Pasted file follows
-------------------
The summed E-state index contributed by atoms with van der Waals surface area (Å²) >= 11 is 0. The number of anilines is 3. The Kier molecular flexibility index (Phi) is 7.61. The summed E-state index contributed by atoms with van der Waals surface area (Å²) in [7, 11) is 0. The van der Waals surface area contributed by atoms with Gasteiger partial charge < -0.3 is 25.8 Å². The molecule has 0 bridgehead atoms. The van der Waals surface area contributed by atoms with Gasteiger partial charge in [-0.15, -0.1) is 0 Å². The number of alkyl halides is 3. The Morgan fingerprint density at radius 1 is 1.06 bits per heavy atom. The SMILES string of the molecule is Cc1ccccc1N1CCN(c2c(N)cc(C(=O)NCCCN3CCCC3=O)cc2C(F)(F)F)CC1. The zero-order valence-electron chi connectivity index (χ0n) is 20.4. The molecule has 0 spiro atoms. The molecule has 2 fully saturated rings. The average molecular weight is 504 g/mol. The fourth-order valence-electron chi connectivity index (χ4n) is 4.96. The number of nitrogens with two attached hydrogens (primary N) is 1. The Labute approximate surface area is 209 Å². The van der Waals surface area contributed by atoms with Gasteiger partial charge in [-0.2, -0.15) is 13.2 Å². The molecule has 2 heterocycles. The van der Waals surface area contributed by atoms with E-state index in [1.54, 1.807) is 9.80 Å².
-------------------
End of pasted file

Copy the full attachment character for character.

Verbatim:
The summed E-state index contributed by atoms with van der Waals surface area (Å²) >= 11 is 0. The number of anilines is 3. The Kier molecular flexibility index (Phi) is 7.61. The summed E-state index contributed by atoms with van der Waals surface area (Å²) in [7, 11) is 0. The van der Waals surface area contributed by atoms with Gasteiger partial charge < -0.3 is 25.8 Å². The molecule has 0 bridgehead atoms. The van der Waals surface area contributed by atoms with Gasteiger partial charge in [-0.15, -0.1) is 0 Å². The number of alkyl halides is 3. The Morgan fingerprint density at radius 1 is 1.06 bits per heavy atom. The SMILES string of the molecule is Cc1ccccc1N1CCN(c2c(N)cc(C(=O)NCCCN3CCCC3=O)cc2C(F)(F)F)CC1. The zero-order valence-electron chi connectivity index (χ0n) is 20.4. The molecule has 0 spiro atoms. The molecule has 2 fully saturated rings. The average molecular weight is 504 g/mol. The fourth-order valence-electron chi connectivity index (χ4n) is 4.96. The number of nitrogens with two attached hydrogens (primary N) is 1. The Labute approximate surface area is 209 Å². The van der Waals surface area contributed by atoms with Gasteiger partial charge in [-0.2, -0.15) is 13.2 Å². The molecule has 2 heterocycles. The van der Waals surface area contributed by atoms with E-state index in [1.54, 1.807) is 9.80 Å².